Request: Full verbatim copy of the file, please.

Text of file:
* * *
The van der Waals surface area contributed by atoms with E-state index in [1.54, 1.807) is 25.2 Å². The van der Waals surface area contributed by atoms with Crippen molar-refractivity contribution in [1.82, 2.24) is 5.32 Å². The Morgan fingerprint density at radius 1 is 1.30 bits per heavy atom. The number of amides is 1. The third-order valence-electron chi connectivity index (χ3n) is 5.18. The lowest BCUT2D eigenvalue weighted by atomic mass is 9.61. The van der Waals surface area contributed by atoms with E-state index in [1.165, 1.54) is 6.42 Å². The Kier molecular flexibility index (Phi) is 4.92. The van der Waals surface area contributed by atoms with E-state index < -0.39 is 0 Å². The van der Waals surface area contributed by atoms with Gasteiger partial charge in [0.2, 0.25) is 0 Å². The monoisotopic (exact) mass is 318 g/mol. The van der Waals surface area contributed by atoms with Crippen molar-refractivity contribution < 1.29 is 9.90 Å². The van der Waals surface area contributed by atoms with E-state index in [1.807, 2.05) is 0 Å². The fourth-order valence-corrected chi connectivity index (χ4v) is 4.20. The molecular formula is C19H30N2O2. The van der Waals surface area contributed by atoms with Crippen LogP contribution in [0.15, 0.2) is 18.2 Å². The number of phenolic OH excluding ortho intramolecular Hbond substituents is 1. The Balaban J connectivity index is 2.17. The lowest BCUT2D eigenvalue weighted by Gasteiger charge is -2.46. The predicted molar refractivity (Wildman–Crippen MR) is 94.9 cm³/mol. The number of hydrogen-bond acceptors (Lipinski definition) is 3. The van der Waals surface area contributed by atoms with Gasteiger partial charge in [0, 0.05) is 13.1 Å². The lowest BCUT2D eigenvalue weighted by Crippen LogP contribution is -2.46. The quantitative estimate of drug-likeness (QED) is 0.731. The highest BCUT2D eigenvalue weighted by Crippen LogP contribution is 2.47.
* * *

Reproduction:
The van der Waals surface area contributed by atoms with E-state index in [1.54, 1.807) is 25.2 Å². The van der Waals surface area contributed by atoms with Crippen molar-refractivity contribution in [1.82, 2.24) is 5.32 Å². The Morgan fingerprint density at radius 1 is 1.30 bits per heavy atom. The number of amides is 1. The third-order valence-electron chi connectivity index (χ3n) is 5.18. The lowest BCUT2D eigenvalue weighted by atomic mass is 9.61. The van der Waals surface area contributed by atoms with E-state index in [1.165, 1.54) is 6.42 Å². The Kier molecular flexibility index (Phi) is 4.92. The van der Waals surface area contributed by atoms with E-state index < -0.39 is 0 Å². The van der Waals surface area contributed by atoms with Gasteiger partial charge in [0.2, 0.25) is 0 Å². The monoisotopic (exact) mass is 318 g/mol. The van der Waals surface area contributed by atoms with Crippen molar-refractivity contribution < 1.29 is 9.90 Å². The van der Waals surface area contributed by atoms with E-state index in [1.807, 2.05) is 0 Å². The fourth-order valence-corrected chi connectivity index (χ4v) is 4.20. The molecular formula is C19H30N2O2. The van der Waals surface area contributed by atoms with Crippen LogP contribution in [0.15, 0.2) is 18.2 Å². The number of phenolic OH excluding ortho intramolecular Hbond substituents is 1. The Balaban J connectivity index is 2.17. The lowest BCUT2D eigenvalue weighted by Gasteiger charge is -2.46. The predicted molar refractivity (Wildman–Crippen MR) is 94.9 cm³/mol. The number of hydrogen-bond acceptors (Lipinski definition) is 3. The van der Waals surface area contributed by atoms with Gasteiger partial charge in [0, 0.05) is 13.1 Å². The lowest BCUT2D eigenvalue weighted by Crippen LogP contribution is -2.46. The quantitative estimate of drug-likeness (QED) is 0.731. The highest BCUT2D eigenvalue weighted by Crippen LogP contribution is 2.47.